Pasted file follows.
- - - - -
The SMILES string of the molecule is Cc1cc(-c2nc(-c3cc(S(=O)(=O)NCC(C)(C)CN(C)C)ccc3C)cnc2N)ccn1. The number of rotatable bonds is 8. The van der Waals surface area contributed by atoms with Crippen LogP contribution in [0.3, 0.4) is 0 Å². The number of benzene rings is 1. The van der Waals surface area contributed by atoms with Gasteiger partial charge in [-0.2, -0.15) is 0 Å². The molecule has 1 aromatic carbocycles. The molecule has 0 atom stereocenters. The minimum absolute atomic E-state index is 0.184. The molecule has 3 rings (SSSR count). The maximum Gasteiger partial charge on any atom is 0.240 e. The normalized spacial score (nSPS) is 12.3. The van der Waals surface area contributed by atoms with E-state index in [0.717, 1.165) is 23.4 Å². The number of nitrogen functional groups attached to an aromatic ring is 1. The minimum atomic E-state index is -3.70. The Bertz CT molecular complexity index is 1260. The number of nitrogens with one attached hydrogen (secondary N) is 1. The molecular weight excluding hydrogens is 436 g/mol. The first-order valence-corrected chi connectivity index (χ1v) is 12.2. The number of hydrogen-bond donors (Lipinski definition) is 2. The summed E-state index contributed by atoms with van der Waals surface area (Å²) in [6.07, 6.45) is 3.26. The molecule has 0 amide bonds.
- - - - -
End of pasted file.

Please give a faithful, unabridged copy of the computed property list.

The SMILES string of the molecule is Cc1cc(-c2nc(-c3cc(S(=O)(=O)NCC(C)(C)CN(C)C)ccc3C)cnc2N)ccn1. The number of rotatable bonds is 8. The van der Waals surface area contributed by atoms with Crippen LogP contribution in [0.3, 0.4) is 0 Å². The number of benzene rings is 1. The van der Waals surface area contributed by atoms with Gasteiger partial charge in [-0.2, -0.15) is 0 Å². The molecule has 1 aromatic carbocycles. The molecule has 0 atom stereocenters. The minimum absolute atomic E-state index is 0.184. The molecule has 3 rings (SSSR count). The maximum Gasteiger partial charge on any atom is 0.240 e. The normalized spacial score (nSPS) is 12.3. The van der Waals surface area contributed by atoms with E-state index in [0.717, 1.165) is 23.4 Å². The number of nitrogen functional groups attached to an aromatic ring is 1. The minimum atomic E-state index is -3.70. The Bertz CT molecular complexity index is 1260. The number of nitrogens with one attached hydrogen (secondary N) is 1. The molecular weight excluding hydrogens is 436 g/mol. The first-order valence-corrected chi connectivity index (χ1v) is 12.2. The number of hydrogen-bond donors (Lipinski definition) is 2. The summed E-state index contributed by atoms with van der Waals surface area (Å²) in [6.07, 6.45) is 3.26. The molecule has 0 amide bonds.